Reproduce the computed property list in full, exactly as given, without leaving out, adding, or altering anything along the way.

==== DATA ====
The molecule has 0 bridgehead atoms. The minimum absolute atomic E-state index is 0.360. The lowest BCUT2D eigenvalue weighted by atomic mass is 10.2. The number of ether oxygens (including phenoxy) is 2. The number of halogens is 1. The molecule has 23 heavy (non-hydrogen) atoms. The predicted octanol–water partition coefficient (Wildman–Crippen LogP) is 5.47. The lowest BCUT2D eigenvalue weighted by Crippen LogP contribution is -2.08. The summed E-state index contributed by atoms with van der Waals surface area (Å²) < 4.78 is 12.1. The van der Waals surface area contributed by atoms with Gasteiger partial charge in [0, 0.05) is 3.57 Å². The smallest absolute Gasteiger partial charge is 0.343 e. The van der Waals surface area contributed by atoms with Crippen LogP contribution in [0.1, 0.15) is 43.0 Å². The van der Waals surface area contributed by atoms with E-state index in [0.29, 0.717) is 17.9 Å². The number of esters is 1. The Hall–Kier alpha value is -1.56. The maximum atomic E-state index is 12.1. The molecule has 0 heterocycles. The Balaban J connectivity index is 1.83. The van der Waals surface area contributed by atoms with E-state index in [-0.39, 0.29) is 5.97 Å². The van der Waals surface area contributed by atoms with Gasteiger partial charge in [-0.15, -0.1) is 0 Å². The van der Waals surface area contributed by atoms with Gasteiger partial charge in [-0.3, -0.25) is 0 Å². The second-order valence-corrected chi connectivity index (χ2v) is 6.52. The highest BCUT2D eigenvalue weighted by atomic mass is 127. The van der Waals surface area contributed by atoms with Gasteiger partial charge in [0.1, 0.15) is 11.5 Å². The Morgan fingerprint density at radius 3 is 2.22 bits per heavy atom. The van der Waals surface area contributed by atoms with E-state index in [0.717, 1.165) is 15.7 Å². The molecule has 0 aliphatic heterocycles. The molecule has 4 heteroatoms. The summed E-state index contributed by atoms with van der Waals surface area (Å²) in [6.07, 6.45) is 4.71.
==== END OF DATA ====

The molecule has 0 bridgehead atoms. The minimum absolute atomic E-state index is 0.360. The lowest BCUT2D eigenvalue weighted by atomic mass is 10.2. The number of ether oxygens (including phenoxy) is 2. The number of halogens is 1. The molecule has 23 heavy (non-hydrogen) atoms. The predicted octanol–water partition coefficient (Wildman–Crippen LogP) is 5.47. The lowest BCUT2D eigenvalue weighted by Crippen LogP contribution is -2.08. The summed E-state index contributed by atoms with van der Waals surface area (Å²) < 4.78 is 12.1. The van der Waals surface area contributed by atoms with Gasteiger partial charge in [0, 0.05) is 3.57 Å². The smallest absolute Gasteiger partial charge is 0.343 e. The van der Waals surface area contributed by atoms with Crippen LogP contribution in [0.1, 0.15) is 43.0 Å². The van der Waals surface area contributed by atoms with E-state index in [0.29, 0.717) is 17.9 Å². The number of esters is 1. The Hall–Kier alpha value is -1.56. The maximum atomic E-state index is 12.1. The molecule has 0 heterocycles. The Balaban J connectivity index is 1.83. The van der Waals surface area contributed by atoms with E-state index in [-0.39, 0.29) is 5.97 Å². The van der Waals surface area contributed by atoms with Gasteiger partial charge in [-0.15, -0.1) is 0 Å². The van der Waals surface area contributed by atoms with Gasteiger partial charge in [-0.3, -0.25) is 0 Å². The second-order valence-corrected chi connectivity index (χ2v) is 6.52. The highest BCUT2D eigenvalue weighted by atomic mass is 127. The van der Waals surface area contributed by atoms with Gasteiger partial charge in [0.1, 0.15) is 11.5 Å². The Morgan fingerprint density at radius 3 is 2.22 bits per heavy atom. The van der Waals surface area contributed by atoms with E-state index in [0.717, 1.165) is 15.7 Å². The molecule has 0 aliphatic heterocycles. The molecule has 4 heteroatoms. The summed E-state index contributed by atoms with van der Waals surface area (Å²) in [6.07, 6.45) is 4.71.